Journey East Trip to China 2005


Created at Leland & Gray High School in Townshend, Vermont, supported by the Asian Studies Outreach Program (ASOP) at the University of Vermont (UVM), and funded primarily through a grant from the Freeman Foundation,

Journey East, as a whole, consists of the Asian Studies Academy and Sino-American Performing Arts Exchange at Leland and Gray Union High School; the integration of an Asian Studies curriculum throughout the Windham Central Supervisory Union, and the introduction of Chinese language programs into the district.

Dr. Juefei Wang, Director of the Asian Studies Outreach Program University of Vermont, is a recipient of the prestigious Goldman Sachs Award for Excellence in International education, on behalf of the UVM, Asian Studies Outreach Program.

The Leland and Gray Journey East program is deeply indebted, and extends its heartfelt thanks, to Dr. Juefei Wang, without whose effort and support this program would not even be possible!

Thank you Juefei!

Leland & Gray
Journey East IV

Tom Connor
Program Director

Ann Landenberger
Artistic Director

Matt Martyn
Music Director


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Elvis (Riley) is IN the house! Thank yew, thankyew very much . . .

We have photos from the group’s FIRST PERFORMANCE! And from the sounds of things, they had the joint a rockin’! And we also have Devon Cooke’s report.

But first, here’s an overview of the show from fearless leader (okay, so I am a Bullwinkle fan) and then we’ll let loose with some of the pictures. Tom? Tom. Hey Tom, you’re up . . .

    First performance last night was a standing room only affair with about 1,200 students and teachers.  Rock n' Roll was the way to go. The place rocked. The students clapped repeatedly throughout the whole performance. In fact, many of the Chinese students knew some of the music that we were playing and singing. Their feet were tappin’ and their hands were clappin'.

    Pretty cool to sit out in the audience and see a group of young kids from small town Vermont communicate through the arts with 1,200 total strangers. Our kids just keep getting better and better.

    A couple of highlights: Riley's thinking that he really does own "Graceland." Katy blew them away when she got right out into the audience. Travis is a natural -- what an actor. Pat, Dylan, Adam, Jonathan and Isaac really play to the audience. They all [light up the stage and] are doing really well and they will only get better. What an adventure! —Tom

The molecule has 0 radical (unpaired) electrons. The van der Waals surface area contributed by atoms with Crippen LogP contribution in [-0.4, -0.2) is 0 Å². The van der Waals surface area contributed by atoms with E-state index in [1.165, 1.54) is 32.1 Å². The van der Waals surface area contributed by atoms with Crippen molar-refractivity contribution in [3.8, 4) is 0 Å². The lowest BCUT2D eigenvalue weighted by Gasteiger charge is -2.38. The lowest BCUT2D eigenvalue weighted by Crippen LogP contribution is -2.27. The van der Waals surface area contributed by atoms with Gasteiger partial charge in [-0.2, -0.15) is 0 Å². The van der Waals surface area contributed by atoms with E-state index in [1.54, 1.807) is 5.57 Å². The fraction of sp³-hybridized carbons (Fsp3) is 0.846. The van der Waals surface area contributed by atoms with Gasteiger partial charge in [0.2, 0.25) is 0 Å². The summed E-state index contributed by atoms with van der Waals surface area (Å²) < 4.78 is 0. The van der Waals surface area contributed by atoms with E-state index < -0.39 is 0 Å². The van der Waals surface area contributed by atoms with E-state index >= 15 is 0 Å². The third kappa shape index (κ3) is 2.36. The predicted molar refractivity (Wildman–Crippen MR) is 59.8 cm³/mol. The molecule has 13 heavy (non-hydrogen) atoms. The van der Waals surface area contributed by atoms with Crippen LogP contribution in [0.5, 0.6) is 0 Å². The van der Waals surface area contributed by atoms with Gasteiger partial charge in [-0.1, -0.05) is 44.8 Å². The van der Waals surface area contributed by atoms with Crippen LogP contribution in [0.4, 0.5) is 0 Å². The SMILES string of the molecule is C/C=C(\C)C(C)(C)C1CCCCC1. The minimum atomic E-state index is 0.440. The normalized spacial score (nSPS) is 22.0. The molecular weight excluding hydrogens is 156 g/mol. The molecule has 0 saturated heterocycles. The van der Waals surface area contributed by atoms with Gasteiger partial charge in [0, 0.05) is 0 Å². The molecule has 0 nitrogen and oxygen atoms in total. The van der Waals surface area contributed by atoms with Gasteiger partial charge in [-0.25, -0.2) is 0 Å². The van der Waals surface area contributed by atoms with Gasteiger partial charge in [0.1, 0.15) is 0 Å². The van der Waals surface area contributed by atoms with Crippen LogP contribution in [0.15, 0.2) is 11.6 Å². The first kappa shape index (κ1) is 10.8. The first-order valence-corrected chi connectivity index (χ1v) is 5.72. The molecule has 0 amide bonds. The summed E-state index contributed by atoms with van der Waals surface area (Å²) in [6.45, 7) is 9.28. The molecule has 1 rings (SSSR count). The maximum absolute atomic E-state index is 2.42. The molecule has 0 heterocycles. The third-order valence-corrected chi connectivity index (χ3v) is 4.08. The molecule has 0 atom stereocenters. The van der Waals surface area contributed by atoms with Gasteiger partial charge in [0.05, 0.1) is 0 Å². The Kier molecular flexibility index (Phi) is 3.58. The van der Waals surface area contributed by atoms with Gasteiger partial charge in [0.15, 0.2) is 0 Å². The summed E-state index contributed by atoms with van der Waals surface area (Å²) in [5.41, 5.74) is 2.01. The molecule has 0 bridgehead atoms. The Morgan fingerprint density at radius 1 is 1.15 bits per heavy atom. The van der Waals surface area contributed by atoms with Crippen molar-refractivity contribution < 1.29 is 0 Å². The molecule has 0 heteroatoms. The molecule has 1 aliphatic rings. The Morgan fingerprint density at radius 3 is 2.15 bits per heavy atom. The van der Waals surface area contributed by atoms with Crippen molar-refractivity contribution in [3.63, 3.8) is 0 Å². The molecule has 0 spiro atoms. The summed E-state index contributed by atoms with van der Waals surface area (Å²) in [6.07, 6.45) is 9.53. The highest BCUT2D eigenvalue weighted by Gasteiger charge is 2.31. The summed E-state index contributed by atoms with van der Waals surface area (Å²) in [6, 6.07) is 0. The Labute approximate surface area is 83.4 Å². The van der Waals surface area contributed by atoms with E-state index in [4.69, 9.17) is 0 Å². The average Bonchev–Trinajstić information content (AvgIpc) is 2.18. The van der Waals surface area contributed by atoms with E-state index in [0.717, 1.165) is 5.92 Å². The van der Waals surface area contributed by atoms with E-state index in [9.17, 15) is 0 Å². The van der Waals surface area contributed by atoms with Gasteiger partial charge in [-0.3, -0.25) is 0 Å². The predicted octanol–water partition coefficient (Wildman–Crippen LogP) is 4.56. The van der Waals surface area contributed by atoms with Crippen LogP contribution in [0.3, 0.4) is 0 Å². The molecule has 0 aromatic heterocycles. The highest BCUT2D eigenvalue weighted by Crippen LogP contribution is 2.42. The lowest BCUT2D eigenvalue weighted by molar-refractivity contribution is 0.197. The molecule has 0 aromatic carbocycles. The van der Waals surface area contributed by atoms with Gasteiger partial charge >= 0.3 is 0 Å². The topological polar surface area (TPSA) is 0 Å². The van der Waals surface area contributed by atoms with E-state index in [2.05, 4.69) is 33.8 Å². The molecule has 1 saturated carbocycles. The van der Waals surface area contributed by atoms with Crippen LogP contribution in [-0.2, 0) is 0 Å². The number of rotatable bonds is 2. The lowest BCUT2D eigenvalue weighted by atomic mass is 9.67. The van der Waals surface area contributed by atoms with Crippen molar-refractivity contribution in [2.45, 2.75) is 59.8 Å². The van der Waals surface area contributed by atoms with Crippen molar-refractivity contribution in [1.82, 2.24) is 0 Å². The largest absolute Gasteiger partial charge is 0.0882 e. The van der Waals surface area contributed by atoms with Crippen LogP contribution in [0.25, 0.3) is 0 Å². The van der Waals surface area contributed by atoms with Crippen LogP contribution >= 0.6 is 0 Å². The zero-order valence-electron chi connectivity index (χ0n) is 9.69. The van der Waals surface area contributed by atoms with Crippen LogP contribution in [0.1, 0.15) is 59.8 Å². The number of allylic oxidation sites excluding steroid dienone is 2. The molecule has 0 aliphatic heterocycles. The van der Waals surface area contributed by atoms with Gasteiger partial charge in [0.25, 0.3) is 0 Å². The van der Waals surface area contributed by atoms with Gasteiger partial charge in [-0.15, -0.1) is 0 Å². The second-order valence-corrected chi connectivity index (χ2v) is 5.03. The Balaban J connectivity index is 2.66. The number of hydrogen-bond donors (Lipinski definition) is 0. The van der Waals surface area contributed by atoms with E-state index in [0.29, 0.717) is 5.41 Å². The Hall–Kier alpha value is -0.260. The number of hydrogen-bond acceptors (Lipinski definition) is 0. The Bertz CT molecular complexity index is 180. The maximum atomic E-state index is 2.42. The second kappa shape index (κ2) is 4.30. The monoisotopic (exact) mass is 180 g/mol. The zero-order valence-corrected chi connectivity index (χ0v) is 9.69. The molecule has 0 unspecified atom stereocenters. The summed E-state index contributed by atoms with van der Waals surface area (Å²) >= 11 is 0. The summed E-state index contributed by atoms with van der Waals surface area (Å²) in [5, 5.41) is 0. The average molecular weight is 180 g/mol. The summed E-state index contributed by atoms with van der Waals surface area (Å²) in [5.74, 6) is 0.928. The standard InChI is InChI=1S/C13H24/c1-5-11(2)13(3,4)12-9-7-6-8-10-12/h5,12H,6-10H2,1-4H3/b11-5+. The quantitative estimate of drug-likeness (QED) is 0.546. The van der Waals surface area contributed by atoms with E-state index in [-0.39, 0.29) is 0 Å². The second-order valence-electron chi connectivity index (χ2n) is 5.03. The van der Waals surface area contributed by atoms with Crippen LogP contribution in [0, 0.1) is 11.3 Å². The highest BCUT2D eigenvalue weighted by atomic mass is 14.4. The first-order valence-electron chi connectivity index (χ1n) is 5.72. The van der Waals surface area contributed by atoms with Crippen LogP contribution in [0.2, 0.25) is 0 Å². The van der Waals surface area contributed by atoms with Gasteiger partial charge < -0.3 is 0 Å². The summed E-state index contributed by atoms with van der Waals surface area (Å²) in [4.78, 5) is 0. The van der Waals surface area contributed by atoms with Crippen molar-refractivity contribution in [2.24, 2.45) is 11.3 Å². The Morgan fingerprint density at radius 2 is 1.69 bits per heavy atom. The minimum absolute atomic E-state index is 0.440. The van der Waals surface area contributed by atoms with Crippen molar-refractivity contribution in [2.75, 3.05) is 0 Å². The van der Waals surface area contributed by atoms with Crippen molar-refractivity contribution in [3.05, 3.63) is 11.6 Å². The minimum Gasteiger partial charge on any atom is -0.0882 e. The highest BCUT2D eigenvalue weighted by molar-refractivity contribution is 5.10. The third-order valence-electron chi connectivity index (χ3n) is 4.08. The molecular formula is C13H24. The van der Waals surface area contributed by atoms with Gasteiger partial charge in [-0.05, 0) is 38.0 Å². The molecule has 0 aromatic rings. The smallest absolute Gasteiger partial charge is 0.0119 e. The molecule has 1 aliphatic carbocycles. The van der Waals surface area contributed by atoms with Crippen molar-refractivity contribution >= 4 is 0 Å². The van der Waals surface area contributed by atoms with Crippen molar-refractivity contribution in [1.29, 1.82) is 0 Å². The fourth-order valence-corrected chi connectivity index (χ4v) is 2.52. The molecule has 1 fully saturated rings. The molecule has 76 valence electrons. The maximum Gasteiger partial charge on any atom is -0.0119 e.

Twelve hundred people! That’s no small bag of potatoes! And this is just the first of many shows. These kids will end up performing in front of nearly ten thousand people (hint: start keeping track of of the numbers) by the time they come back home. And then they’ll have another six to seven performances in Vermont. Somewhere in this group I guarantee you a star (or stars) is born!

NOW, let’s get on with the show . . .1, 2, 1, 2 ,3 4 . . .

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Wow! Are these the same kids we saw perform a little over a week ago? Tourists in the morning, students in the afternoon, and performers by evening. Don’t ya just love this stuff?

Wow. I never tire of watching these guys perform.

Now it’s Devon’s turn to share her impressions of “a day in Qufu, China.”

Devon . . .

Devon Cooke, Freshman
April 5, 2005

    I got up at 7:15 to slowly get to breakfast at 8. The group and I then went to a class on calligraphy and painting. I didn’t do as well as some others, but the teacher was very supportive. I named my painting “a bird and a black hole,” though the job was to paint sparrows among branches.

    We all broke for lunch, had some rare down time, then went to the Confucius Forest. Now, when I first saw the forest, I personally thought it was a misnomer: It didn’t look very foresty. However, as we got deeper into it, I could have probably gotten lost among the mounds and tombs and trees.. Now usually, the Journey East group would ride in busses through the forest, and view it like that. However, due to what I feel was luck, the busses weren’t working. Undaunted, we rented old bikes and pedaled our way through the site. I had fun, but probably because Qufu is no Vermont, and there aren’t many hills to bike up.